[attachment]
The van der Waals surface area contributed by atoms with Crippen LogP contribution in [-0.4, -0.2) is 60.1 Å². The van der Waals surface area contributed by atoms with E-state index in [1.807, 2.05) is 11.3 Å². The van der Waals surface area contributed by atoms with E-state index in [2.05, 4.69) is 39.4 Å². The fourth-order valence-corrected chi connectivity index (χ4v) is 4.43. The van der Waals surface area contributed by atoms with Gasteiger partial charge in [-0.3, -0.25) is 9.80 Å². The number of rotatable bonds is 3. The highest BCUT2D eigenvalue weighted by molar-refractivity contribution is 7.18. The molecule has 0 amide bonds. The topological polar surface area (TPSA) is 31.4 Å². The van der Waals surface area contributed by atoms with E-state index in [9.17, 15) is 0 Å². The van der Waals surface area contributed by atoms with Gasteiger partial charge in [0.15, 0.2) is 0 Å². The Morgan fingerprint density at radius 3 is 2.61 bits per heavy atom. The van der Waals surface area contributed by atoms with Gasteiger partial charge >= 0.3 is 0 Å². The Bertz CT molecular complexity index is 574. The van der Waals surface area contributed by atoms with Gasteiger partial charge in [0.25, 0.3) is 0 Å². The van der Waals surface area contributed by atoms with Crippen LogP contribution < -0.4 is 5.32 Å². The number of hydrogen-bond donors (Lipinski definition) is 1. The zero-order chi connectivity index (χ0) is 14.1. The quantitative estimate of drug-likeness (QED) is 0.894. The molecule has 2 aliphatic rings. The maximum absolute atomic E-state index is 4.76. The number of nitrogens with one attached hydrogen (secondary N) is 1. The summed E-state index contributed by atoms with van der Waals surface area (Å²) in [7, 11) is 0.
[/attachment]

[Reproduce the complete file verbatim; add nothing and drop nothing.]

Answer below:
The van der Waals surface area contributed by atoms with Crippen LogP contribution in [-0.4, -0.2) is 60.1 Å². The van der Waals surface area contributed by atoms with E-state index in [1.807, 2.05) is 11.3 Å². The van der Waals surface area contributed by atoms with E-state index in [2.05, 4.69) is 39.4 Å². The fourth-order valence-corrected chi connectivity index (χ4v) is 4.43. The van der Waals surface area contributed by atoms with Gasteiger partial charge in [-0.3, -0.25) is 9.80 Å². The number of rotatable bonds is 3. The highest BCUT2D eigenvalue weighted by molar-refractivity contribution is 7.18. The molecule has 0 amide bonds. The topological polar surface area (TPSA) is 31.4 Å². The van der Waals surface area contributed by atoms with E-state index in [9.17, 15) is 0 Å². The van der Waals surface area contributed by atoms with Gasteiger partial charge in [0.15, 0.2) is 0 Å². The Morgan fingerprint density at radius 3 is 2.61 bits per heavy atom. The van der Waals surface area contributed by atoms with Gasteiger partial charge >= 0.3 is 0 Å². The Bertz CT molecular complexity index is 574. The van der Waals surface area contributed by atoms with Gasteiger partial charge in [0.25, 0.3) is 0 Å². The van der Waals surface area contributed by atoms with Crippen LogP contribution < -0.4 is 5.32 Å². The number of hydrogen-bond donors (Lipinski definition) is 1. The zero-order chi connectivity index (χ0) is 14.1. The quantitative estimate of drug-likeness (QED) is 0.894. The molecule has 2 aliphatic rings. The maximum absolute atomic E-state index is 4.76. The number of nitrogens with one attached hydrogen (secondary N) is 1. The summed E-state index contributed by atoms with van der Waals surface area (Å²) in [7, 11) is 0.